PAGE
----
Applications will be considered by a senior, judicial member of the Parole Board, who will be named, and will decide whether the case should be looked at again. If that judicial member agrees that the decision was flawed, they will direct how the case should be dealt with – either by putting it back to the original panel to reconsider the evidence, or by ordering an entirely new hearing by a fresh panel.

Victims will be guided by their dedicated Victim Liaison Officer to help them submit their case to have a parole decision reconsidered. The process has been designed to be as straightforward as possible, with electronic applications wherever possible and more simple paperwork. Once the Parole Board has notified its decision, there will be a period of 21 calendar days for a reconsideration application to be submitted. You can see the timeline of the process below.

Although the press release makes no mention of it, prisoners will also be able to apply for reconsideration of a decision not to release them.

Expanding victim contact services

The review also sets out how victim contact services are being extended to more people, including victims in cases where a serious charge lies on file but has not resulted in a conviction – as was the case for many of Worboys’ victims. It is also now easier for victims to opt-in and out of the service using a simple online application.

In September, the Government published the Victims Strategy to further strengthen victim communication and engagement, and we have rolled out new training for Victim Liaison Officers, with input from external services and agencies to increase understanding of the victim’s experience, and ensure they have the necessary information and skills to support victims.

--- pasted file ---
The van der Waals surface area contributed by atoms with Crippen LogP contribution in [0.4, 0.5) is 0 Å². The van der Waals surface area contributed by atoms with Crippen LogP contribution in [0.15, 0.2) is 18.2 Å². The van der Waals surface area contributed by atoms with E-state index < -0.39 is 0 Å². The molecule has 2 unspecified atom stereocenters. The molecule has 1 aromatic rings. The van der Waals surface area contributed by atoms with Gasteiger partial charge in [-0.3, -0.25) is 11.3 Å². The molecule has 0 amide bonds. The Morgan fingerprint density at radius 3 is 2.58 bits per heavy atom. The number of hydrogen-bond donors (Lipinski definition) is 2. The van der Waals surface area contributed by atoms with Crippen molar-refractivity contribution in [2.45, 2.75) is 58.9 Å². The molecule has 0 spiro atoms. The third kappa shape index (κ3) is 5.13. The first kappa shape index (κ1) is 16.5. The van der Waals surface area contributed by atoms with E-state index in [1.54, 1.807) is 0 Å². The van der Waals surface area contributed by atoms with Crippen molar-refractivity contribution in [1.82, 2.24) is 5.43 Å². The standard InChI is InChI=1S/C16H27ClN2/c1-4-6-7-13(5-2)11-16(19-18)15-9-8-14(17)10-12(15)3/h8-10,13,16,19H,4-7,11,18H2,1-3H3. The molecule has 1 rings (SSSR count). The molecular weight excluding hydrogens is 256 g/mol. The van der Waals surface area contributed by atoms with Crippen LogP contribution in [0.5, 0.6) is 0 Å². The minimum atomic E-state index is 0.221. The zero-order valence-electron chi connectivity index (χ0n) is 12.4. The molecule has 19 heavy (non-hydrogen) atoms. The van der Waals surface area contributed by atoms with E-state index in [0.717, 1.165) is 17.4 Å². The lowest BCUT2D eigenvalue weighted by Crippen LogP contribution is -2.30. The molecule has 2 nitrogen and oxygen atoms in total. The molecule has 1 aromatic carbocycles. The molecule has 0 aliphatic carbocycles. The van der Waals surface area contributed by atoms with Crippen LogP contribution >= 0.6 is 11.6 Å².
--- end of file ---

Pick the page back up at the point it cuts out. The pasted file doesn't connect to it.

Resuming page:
Tailored Review for long-term reform

Alongside today’s publication, the Justice Secretary has also confirmed that he has launched a Tailored Review of the Parole Board which will consider what further changes over the longer term would benefit the parole process. There are no restrictions on the scope of this work, which will be wide-ranging and will report back by the summer before publishing its findings.

It will consider fundamental issues such as the purpose of the Parole Board, which functions it should deliver, its efficiency and effectiveness and its structure, including whether it should become a judge-led tribunal. This also includes assessing whether the Parole Board should receive additional powers and be monitored by an independent inspectorate.

Conclusion

The Parole Board has been intent on improving its transparency for some time and these changes allow it to do so. 

How many people – victims and prisoners – take up the opportunity to have parole decisions reconsidered, we shall have to wait and see. I assume that the number of decisions which are overturned will have a bearing on how many applications for reconsideration are made.

Of course, all this may be a temporary measure – one of the possible outcomes of the “Tailored Review” is that the legal footing of the Parole Board changes and it becomes a form of Court or Tribunal. 

[You can see the official guidance for a “Tailored Review” here. ]